Financial Record Requests/Subpoenas:
In my experience, the financial record request is one of the most powerful tools for finding assets on behalf of defrauded investors. Section 30.007 of the Texas Civil Practice and Remedies Code provides that these requests are governed by Section 59.006 of the Texas Finance Code. In Texas Finance Code Section 59.006, you can find many rules regarding how the process works, but the key feature of this statute, in my opinion, is the burden placement. The statute places the burden on the party resisting discovery to obtain relief from the Court. That typically means filing a motion, drafting an affidavit, setting it for hearing, filing notice of hearing, dealing with scheduling conflicts, waiting through a long docket call, arguing the motion, possibly offering testimony, and finally obtaining a ruling. That is a lot of work. Consequently, the party resisting the discovery rarely puts up as much of a fight as they will when they are simply resisting discovery responses.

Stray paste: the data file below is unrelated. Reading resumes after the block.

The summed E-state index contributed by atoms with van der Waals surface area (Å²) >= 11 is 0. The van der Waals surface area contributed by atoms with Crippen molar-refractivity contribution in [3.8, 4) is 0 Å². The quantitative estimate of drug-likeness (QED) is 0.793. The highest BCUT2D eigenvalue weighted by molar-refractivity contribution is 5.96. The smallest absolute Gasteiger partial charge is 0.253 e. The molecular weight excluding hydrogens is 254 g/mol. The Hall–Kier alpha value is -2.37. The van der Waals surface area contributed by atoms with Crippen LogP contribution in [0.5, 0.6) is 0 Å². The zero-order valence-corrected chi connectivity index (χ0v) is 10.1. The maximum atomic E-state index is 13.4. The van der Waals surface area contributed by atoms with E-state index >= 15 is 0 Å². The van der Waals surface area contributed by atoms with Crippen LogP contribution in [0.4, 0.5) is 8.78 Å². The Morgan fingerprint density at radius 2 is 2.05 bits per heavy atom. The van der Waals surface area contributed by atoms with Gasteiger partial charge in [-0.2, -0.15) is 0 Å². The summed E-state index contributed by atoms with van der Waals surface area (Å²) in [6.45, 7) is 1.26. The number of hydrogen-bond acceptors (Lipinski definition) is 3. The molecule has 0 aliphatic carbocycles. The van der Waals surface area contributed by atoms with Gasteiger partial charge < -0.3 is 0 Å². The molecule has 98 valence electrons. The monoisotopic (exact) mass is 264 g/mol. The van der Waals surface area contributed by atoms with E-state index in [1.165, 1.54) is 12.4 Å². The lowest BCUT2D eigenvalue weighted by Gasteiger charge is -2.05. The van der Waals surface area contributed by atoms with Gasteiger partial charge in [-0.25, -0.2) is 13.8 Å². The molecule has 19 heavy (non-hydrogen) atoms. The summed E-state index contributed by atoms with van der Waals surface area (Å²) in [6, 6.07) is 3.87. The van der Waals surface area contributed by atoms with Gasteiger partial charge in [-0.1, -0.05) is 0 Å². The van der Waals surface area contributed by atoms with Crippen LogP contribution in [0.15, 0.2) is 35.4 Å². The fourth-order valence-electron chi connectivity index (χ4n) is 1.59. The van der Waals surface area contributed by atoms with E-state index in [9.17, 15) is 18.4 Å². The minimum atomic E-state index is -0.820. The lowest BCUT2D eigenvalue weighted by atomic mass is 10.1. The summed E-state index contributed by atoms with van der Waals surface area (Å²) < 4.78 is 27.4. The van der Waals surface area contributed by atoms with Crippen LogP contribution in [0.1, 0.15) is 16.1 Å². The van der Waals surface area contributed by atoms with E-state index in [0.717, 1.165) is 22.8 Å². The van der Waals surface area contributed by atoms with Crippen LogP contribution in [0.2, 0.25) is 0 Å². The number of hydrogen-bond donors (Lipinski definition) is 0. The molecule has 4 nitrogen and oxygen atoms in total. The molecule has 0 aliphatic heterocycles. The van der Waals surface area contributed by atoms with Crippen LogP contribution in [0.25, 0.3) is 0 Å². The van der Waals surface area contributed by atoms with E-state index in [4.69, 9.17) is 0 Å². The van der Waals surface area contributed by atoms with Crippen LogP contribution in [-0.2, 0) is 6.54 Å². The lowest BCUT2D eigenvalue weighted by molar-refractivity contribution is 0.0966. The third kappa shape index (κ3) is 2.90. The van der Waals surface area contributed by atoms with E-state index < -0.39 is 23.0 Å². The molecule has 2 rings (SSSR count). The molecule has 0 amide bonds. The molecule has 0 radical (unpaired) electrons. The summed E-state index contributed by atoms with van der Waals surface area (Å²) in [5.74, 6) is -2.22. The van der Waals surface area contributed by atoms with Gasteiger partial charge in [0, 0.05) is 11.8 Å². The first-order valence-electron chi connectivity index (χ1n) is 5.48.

Resisting traditional discovery, like a Request for Production under Tex. R. Civ. P. 196, is much easier. For the most part, your attorney will simply pick one of the innumerable form objections that exist, write it down, state what is being produced and what is not being produced, and send it to opposing counsel. Then, the burden is on opposing counsel to file a Motion to Compel Discovery Responses, set it for hearing, deal with scheduling conflicts, wait through a long docket call, argue the motion, and obtain an order. Then, once the order has been obtained, there is the inevitable subsequent battle over the scope of the order. Again, the burden is on the one wanting the discovery to prosecute this. The bank, however, does not have a dog in the fight, so to speak, so the bank will typically produce more or less exactly what the bank has been asked to produce without raising countless objections and necessitating potentially expensive and time-consuming pre-trial hearings over the matter.
I am planning on adding more sections to this post in the future. Reading an article on these tools can be helpful, but using them to achieve your goals takes some finesse.
Disclaimer: This blog is for informational purposes only. Do not rely on any part of this blog as legal advice. Instead, seek out the advice of a licensed attorney.